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"How Far" and "How Long": What's the Difference?

"How Far" and "How Long": What's the Difference?

Today, we'll show you how "How far" and "How long" differ in meaning and grammar.

Differences in Meaning

1. We use “how long” to ask about physical length.

"How long" is used to ask about the length of things.

  • How long is the rope?
    It's three meters long.
  • How long is a marathon?
    Marathons are 26 miles long.

2. We also use “how long” to ask about the length of time.

"How long" is also used to ask about the length of time.

  • How long is the train ride?
    An hour and a half.
  • How long will you stay in Thailand?
    Five days.
  • How long did you wait?
    Just five minutes.

3. We use “how far” to ask about distance.

People use "how far" to ask about the distance.

  • How far do you jog every morning?
    About five miles.
  • How far can you kick a football?
    My record is 40 meters.

You can reply to "How far" questions with the distance or a piece of information that gives people an idea of the distance.

  • How far are we from the nearest hospital?
    About two kilometers away. / A 10-minute drive away.
  • How far is it to the peak of the mountain?
    We're just 500 meters away. / We're halfway there.

Differences in Grammar

1. "How far is it ... ?"

You may have noticed that many "How far" questions start with "How far is it." Sometimes, the "it" refers to a place that was already mentioned. For example, if someone says, "Did you just come from school? How far is it from here?", the "it" refers to your school.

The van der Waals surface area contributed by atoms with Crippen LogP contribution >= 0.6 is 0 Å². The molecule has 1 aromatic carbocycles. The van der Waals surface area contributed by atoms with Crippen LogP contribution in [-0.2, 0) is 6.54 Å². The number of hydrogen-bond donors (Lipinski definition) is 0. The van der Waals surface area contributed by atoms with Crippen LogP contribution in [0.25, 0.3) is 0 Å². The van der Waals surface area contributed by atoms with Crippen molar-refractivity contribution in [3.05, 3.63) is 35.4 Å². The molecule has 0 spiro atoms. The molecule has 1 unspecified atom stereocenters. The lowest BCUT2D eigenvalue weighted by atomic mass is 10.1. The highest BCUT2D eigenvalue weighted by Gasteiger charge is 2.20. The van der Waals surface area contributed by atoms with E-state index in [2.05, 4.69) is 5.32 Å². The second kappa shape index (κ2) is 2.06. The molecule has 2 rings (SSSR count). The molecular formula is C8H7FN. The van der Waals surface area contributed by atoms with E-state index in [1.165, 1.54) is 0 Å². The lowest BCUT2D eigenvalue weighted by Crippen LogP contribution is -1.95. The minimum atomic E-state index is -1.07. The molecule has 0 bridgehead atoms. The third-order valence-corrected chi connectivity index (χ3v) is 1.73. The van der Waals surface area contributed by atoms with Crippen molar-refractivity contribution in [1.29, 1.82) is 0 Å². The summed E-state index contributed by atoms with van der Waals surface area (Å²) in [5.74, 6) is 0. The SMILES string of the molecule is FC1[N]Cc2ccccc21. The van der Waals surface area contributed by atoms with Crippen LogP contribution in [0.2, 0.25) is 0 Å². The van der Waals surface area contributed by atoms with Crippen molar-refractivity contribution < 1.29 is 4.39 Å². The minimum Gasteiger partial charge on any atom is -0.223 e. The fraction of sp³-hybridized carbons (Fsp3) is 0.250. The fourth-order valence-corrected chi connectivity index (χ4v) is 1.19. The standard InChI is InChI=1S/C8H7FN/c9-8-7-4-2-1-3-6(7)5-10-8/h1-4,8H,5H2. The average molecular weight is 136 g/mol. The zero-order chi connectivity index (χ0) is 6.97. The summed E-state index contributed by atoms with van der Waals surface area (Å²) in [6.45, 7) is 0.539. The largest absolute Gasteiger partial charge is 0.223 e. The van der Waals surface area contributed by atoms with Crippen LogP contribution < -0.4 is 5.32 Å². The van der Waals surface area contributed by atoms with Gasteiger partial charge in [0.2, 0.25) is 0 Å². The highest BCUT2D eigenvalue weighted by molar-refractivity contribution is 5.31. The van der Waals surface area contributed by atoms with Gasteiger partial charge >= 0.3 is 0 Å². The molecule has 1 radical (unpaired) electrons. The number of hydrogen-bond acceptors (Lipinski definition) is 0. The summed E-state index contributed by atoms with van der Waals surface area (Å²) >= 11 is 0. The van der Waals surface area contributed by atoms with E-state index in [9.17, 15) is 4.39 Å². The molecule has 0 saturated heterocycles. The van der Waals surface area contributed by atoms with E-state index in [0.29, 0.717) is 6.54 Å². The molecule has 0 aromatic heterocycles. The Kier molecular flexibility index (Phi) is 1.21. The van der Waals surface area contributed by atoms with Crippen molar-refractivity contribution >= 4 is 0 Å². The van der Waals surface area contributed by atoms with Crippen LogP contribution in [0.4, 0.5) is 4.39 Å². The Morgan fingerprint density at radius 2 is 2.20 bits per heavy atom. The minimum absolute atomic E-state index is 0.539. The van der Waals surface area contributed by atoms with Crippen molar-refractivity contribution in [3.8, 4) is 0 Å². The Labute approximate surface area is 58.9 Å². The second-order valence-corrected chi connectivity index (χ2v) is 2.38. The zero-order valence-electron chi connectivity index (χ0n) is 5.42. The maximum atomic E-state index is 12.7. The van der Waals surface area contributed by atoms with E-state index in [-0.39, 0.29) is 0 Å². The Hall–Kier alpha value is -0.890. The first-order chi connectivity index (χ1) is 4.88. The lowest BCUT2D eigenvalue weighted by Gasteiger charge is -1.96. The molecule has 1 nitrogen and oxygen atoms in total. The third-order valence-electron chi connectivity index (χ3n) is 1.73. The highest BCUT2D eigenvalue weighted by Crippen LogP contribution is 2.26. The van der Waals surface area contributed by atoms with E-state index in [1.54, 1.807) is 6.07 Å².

However most of the time, the "it" is an empty it.

  • How far is it to the nearest hospital? [= How far is the nearest hospital?]
  • How far is it from here to there? [= What's the distance from here to there?]

In these questions, "it" doesn't refer to anything and is only used for grammatical reasons. For example, "How far from here to there?" would be grammatically incorrect, since the sentence doesn't have a subject. That's why native English speakers add an empty it: "How far is it from here to there?"

2. "How long does it take ... ?"

People also use "how long" with an empty it, but only when they're asking about the amount of time needed to do something.

  • How long does it take to get to work every day?
    It takes about 30 minutes by train.
  • How long did it take for you to run your marathon?
    It took me over five hours.

The "take" here is the verb "take (time)." So when you hear the phrase "How long does it take to," you know the person is asking about time — not distance!

Your Turn!

It's time for you to practice! Fill in the following with the correct phrase: "How far" or "How long."

  1. _____ is it to the nearest hospital?
    20 minutes by bus.
  2. _____ does it take to walk there?
    About 10 minutes.
  3. _____ can you keep food in the freezer?
    It depends, but usually months.
  4. _____ is it to Mars?
    About 225 million kilometers.
  5. _____ was Mark out sick?
    He was out for a week.
  6. _____ have you two been dating?
    We've been dating since uni.
  7. _____ can you jump?
    My record is two meters.
  8. _____ can you hold your breath?
    Two minutes.
  9. _____ do you live from here?
    A 40-minute drive.
  10. _____ have you been living in Canada?
    I've been here for nearly 50 years.

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